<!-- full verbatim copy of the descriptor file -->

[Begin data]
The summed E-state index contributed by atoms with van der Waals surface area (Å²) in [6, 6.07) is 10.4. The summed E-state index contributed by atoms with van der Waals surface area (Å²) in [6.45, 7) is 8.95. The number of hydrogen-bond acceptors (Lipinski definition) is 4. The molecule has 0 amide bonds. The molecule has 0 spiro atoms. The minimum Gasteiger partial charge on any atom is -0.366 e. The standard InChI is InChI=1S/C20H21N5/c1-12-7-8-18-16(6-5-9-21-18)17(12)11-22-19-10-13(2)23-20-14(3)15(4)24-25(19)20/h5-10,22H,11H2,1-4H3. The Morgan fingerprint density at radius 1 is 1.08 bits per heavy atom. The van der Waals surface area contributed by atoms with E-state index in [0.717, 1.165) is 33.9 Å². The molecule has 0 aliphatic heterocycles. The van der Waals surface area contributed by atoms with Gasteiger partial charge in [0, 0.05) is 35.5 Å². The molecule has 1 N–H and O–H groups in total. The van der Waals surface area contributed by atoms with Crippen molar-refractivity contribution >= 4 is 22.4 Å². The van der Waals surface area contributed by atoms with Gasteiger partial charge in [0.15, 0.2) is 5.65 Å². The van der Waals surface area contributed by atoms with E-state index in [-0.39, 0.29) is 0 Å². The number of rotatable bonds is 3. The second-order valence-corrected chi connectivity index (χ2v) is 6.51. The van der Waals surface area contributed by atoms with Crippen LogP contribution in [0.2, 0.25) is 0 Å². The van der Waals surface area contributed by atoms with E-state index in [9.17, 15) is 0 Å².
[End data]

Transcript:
The summed E-state index contributed by atoms with van der Waals surface area (Å²) in [6, 6.07) is 10.4. The summed E-state index contributed by atoms with van der Waals surface area (Å²) in [6.45, 7) is 8.95. The number of hydrogen-bond acceptors (Lipinski definition) is 4. The molecule has 0 amide bonds. The molecule has 0 spiro atoms. The minimum Gasteiger partial charge on any atom is -0.366 e. The standard InChI is InChI=1S/C20H21N5/c1-12-7-8-18-16(6-5-9-21-18)17(12)11-22-19-10-13(2)23-20-14(3)15(4)24-25(19)20/h5-10,22H,11H2,1-4H3. The Morgan fingerprint density at radius 1 is 1.08 bits per heavy atom. The van der Waals surface area contributed by atoms with E-state index in [0.717, 1.165) is 33.9 Å². The molecule has 0 aliphatic heterocycles. The van der Waals surface area contributed by atoms with Gasteiger partial charge in [0, 0.05) is 35.5 Å². The molecule has 1 N–H and O–H groups in total. The van der Waals surface area contributed by atoms with Crippen molar-refractivity contribution >= 4 is 22.4 Å². The van der Waals surface area contributed by atoms with Gasteiger partial charge in [0.15, 0.2) is 5.65 Å². The van der Waals surface area contributed by atoms with E-state index in [-0.39, 0.29) is 0 Å². The number of rotatable bonds is 3. The second-order valence-corrected chi connectivity index (χ2v) is 6.51. The van der Waals surface area contributed by atoms with Crippen LogP contribution in [0.2, 0.25) is 0 Å². The van der Waals surface area contributed by atoms with E-state index in [9.17, 15) is 0 Å².